While Bill O’Reilly uses the tragic shooting of 32-year-old Kathryn Steinle to call for harsher sentences for deportees who have returned to the U.S., 171 groups are calling for the Department of Justice to stop prosecuting the charge of “illegal reentry” altogether.
In a letter sent to Attorney General Loretta Lynch on Tuesday, organizations like the American Civil Liberties Union, Human Rights Watch, and National Council of La Raza argued that “these prosecutions further none of DOJ’s own prosecutorial priorities—national security, violent crime, financial fraud, and cases that protect our most vulnerable communities.”
Prosecutions of illegal reentry have accounted for a shocking 48% of the growth in federal convictions over the last two decades, the organizations note. Illegal reentry has become the most prosecuted crimes in the U.S.
The DOJ “should not be in the business of immigration enforcement, particularly when the strategies are unproven and highly problematic in their implementation,” the letter reads. Immigrants-rights groups were joined in their call by faith-based groups and representatives of border communities, too.
The letter comes just weeks after Fox News’ O’Reilly introduced the idea of legislation he calls Kate’s Law, which would impose a mandatory five-year sentence on any immigrant that returns to the U.S. unlawfully after a prior deportation. Both Sen. Ted Cruz and Rep. Matt Salmon have introduced their own versions of the law in Congress.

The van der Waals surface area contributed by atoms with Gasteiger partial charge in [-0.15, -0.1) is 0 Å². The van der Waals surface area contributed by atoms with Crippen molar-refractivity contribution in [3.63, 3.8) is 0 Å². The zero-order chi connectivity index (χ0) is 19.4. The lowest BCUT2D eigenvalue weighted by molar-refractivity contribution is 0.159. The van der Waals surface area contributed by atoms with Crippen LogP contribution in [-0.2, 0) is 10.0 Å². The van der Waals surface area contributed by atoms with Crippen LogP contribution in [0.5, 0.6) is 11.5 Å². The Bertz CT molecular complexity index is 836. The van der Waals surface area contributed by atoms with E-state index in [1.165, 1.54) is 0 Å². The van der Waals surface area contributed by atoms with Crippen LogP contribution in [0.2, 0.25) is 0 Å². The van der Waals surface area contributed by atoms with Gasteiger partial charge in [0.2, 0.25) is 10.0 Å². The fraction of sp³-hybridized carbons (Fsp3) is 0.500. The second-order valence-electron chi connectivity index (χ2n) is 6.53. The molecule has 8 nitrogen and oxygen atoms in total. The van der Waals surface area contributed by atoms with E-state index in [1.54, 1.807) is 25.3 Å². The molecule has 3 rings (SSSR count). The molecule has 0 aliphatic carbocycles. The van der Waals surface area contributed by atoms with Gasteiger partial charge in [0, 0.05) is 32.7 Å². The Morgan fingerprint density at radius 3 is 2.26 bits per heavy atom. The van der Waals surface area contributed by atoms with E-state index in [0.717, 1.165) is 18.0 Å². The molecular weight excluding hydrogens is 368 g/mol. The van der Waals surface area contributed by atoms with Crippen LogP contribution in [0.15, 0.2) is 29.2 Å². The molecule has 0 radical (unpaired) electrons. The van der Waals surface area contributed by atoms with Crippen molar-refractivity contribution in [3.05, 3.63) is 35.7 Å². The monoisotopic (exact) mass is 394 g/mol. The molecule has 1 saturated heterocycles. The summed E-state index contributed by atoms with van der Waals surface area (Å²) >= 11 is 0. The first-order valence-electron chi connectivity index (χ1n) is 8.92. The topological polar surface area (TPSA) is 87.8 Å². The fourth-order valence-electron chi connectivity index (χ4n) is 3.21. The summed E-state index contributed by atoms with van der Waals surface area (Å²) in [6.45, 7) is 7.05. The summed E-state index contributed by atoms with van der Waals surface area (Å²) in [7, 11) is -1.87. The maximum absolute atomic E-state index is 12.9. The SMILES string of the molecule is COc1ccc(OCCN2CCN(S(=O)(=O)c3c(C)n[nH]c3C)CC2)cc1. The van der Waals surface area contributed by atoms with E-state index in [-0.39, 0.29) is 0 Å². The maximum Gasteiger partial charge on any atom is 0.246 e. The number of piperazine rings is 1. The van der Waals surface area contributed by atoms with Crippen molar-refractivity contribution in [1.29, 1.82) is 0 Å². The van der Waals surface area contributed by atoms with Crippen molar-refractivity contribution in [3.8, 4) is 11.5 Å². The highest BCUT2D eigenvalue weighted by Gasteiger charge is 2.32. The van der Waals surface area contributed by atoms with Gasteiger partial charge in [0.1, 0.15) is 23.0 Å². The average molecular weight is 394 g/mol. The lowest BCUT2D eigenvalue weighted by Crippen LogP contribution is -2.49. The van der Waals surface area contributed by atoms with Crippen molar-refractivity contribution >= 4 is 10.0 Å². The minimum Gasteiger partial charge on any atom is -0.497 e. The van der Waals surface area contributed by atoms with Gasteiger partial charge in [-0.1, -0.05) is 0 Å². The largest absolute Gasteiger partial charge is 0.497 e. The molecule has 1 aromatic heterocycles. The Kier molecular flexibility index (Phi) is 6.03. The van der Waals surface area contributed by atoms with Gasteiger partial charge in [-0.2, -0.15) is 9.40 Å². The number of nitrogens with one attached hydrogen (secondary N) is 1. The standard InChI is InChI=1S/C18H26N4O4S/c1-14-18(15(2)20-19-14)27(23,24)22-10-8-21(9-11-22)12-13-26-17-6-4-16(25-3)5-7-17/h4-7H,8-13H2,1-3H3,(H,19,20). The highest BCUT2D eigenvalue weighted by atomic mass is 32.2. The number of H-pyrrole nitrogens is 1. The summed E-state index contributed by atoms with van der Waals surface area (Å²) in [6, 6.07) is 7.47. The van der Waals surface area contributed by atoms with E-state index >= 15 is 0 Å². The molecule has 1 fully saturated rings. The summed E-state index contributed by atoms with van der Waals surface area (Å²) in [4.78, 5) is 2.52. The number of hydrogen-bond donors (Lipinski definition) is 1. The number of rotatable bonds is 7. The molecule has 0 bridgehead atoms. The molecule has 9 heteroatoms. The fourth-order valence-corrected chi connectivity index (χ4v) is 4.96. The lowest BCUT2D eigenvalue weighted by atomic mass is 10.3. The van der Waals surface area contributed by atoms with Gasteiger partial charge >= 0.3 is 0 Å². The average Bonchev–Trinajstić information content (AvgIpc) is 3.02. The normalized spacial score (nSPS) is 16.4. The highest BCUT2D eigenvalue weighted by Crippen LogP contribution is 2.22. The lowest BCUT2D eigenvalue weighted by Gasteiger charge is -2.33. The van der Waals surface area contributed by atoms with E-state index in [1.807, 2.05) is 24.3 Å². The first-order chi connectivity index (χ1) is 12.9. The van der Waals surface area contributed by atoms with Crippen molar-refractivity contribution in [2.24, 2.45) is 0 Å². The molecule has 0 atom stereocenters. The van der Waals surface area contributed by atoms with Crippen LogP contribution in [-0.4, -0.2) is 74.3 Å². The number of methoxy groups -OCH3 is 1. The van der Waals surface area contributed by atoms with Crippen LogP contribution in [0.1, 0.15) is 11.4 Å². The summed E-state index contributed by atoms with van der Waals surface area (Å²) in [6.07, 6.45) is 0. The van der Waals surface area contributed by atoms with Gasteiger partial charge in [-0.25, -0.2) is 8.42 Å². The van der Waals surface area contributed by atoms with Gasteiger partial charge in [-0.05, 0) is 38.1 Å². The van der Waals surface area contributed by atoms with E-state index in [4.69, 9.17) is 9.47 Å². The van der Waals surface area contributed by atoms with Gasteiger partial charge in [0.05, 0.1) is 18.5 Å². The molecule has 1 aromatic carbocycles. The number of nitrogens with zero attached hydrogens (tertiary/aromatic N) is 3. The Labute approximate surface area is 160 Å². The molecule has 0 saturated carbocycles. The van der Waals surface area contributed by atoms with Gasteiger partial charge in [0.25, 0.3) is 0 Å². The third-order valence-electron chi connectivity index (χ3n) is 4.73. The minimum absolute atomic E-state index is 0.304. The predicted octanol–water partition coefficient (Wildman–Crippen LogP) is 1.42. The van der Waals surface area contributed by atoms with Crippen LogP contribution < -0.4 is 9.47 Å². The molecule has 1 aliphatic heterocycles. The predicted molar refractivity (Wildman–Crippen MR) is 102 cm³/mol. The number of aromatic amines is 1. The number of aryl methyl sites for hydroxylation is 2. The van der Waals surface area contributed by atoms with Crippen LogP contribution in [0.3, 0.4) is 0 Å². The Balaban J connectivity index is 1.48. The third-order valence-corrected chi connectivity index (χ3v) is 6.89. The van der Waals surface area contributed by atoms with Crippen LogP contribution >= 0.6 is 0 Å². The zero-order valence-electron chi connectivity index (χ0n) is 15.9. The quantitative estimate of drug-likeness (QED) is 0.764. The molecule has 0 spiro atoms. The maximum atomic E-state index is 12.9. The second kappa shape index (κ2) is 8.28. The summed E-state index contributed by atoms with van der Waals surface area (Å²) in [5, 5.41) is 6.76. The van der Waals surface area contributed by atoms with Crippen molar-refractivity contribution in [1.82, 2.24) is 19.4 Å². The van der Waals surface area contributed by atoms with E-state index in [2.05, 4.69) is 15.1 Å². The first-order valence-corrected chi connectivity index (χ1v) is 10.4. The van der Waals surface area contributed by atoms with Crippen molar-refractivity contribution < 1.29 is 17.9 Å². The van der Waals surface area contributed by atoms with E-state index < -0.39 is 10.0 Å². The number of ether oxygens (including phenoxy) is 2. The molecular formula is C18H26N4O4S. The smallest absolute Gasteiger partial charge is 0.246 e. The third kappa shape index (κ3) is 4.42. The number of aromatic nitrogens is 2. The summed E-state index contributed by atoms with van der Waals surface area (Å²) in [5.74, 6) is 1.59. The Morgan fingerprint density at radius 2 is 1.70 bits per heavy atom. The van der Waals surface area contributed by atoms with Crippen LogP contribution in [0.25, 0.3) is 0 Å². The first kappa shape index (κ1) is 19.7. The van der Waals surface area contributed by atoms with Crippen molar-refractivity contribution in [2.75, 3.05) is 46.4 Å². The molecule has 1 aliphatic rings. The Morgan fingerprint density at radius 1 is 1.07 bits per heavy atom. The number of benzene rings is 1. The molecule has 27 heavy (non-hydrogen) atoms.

The problem? We already impose prison sentences on immigrants who have returned to the U.S. unlawfully—and the government can’t prove that doing so actually prevents people from coming back. In fact, Francisco Lopez-Sanchez, the undocumented immigrant who allegedly killed Steinle, was sentenced to more than ten years in prison for illegal re-entry charges prior to the shooting. Instead of being deported after that sentence, as federal law requires, Lopez-Sanchez was released— a fact which has left federal and local authorities pointing fingers.
But instead of addressing why Lopez-Sanchez was wrongfully released, O’Reilly has seized on the opportunity to push a law which would double the size of a troubling shadow prison system run entirely by private prison companies.
“I have departed from my usual analytical job and become an advocate to keep criminal aliens out of the country,” O’Reilly said on his program recently.
Advocates say that evidence the law would accomplish that is slim. In a statement submitted to Congress, Human Rights Watch argued that the proposed law would “cruelly condemn” thousands of parents, asylum seekers, and other immigrants who “pose no danger to society,” while failing to deter individuals like Lopez-Sanchez.
We didn’t always lock up immigrants for illegal reentry. In 2005, the federal government decided to ramp up prosecutions under an internal program called Operation Streamline, and the number of cases has risen over 183 percent since its implementation. The average sentence for illegal reentry is 18 months and roughly two-thirds of immigrants in our federal prison system are serving time for immigration related charges.
A Fusion investigation found that more than 23,000 immigrants a night are locked up in an immigrant prison system which has funneled billions of taxpayer dollars into the private prison industry. Fusion found that many government officials who were in charge when the shadow prison system was built now have lucrative posts within the private prison industry. The ACLU says the immigrant prisons are squalid, rife with abuse, and use solitary confinement in excess.
“There’s broad consensus that this is the worst thing you could do. It’s a huge step backwards,” said Bob Libal, the Executive Director of Grassroots Leadership, one of the 171 organizations to sign the letter to the DOJ in reference to the Kate’s Law proposal.
“Prosecuting these cases has been enormously wasteful in terms of taxpayer dollars and people’s lives.”
Read the letter here: